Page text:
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Eur J Orthod. 2015 Dec;37(6):618-26. doi: 10.1093/ejo/cju101. Epub 2015 Feb 12.

Mandibular advancement appliances for the treatment of paediatric obstructive sleep apnea: a systematic review.

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*Division of Orthodontics, School of Dentistry, Faculty of Medicine and Dentistry, University of Alberta, Edmonton, Canada. and.
Health Sciences (Hons) Programme, Faculty of Health Sciences, McMaster University, Hamilton, Ontario, Canada.
*Division of Orthodontics, School of Dentistry, Faculty of Medicine and Dentistry, University of Alberta, Edmonton, Canada. and



To evaluate the effectiveness of mandibular advancement appliances (MAAs) for treatment of pediatric obstructive sleep apnea (OSA).


Several electronic databases (The Cochrane Database, EMBASE, Healthstar, MEDLINE, PubMed) were systematically searched, as well as a limited grey literature (Google Scholar) and manual searches. A health sciences librarian helped with the selection of Medical Subject Headings (MeSH), key words, and combinations of key words with truncations to account for any differences in controlled terminology in the different databases. Only studies that evaluated the effects of MAAs in children with OSA were pursued.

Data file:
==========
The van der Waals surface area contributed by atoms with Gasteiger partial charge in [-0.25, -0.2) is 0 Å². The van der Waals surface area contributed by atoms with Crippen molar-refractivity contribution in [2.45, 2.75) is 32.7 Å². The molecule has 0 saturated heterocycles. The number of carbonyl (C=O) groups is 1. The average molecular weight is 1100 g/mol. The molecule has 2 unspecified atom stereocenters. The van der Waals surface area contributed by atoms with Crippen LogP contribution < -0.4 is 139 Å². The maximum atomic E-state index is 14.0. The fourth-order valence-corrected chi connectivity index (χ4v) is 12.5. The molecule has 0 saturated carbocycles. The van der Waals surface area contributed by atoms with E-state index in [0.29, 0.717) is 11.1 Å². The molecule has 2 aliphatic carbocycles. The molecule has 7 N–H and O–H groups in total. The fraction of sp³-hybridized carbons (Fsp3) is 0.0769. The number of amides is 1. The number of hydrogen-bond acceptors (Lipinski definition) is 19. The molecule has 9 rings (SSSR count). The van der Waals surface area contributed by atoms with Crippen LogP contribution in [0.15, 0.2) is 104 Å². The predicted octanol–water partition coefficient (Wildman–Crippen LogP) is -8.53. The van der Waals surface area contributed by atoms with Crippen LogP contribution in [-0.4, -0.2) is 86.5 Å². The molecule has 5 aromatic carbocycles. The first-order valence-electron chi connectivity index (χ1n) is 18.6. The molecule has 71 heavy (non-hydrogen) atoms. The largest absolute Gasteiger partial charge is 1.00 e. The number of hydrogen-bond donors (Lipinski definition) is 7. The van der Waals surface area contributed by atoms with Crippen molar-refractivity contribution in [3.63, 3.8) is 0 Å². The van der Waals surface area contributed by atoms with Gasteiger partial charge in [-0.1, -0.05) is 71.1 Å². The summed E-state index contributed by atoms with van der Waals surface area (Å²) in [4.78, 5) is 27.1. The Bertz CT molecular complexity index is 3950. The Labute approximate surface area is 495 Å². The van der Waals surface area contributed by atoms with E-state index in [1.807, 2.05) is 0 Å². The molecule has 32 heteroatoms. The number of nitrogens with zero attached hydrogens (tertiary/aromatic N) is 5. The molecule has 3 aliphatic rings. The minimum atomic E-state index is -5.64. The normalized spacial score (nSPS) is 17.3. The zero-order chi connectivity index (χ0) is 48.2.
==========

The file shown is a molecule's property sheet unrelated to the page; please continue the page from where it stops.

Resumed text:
Only 4 articles satisfied all inclusion criteria. Selected studies were retrospective except one study that was a quasi-randomized clinical trial. High risk of bias (Cochrane Risk of Bias assessment) was judged in all included studies. Based on the limited available evidence use of MAAs in a POSA population may result in improvements in Apnea Hypopnea Index (AHI) scores. However complete normalization of AHI scores was not demonstrated. Heterogeneity in study designs and collected information precluded meta-analysis.


There are significant weaknesses in the existing evidence due primarily to absence of control groups, small sample sizes, lack of randomization and short-term results. Determination of AHI scores with MAAs still in the mouth should be avoided.


The current limited evidence may be suggestive that MAAs result in short-term improvements in AHI scores, but it is not possible to conclude that MMAs are effective to treat pediatric OSA. Medium- and long-term assessments are still required.

[Indexed for MEDLINE]

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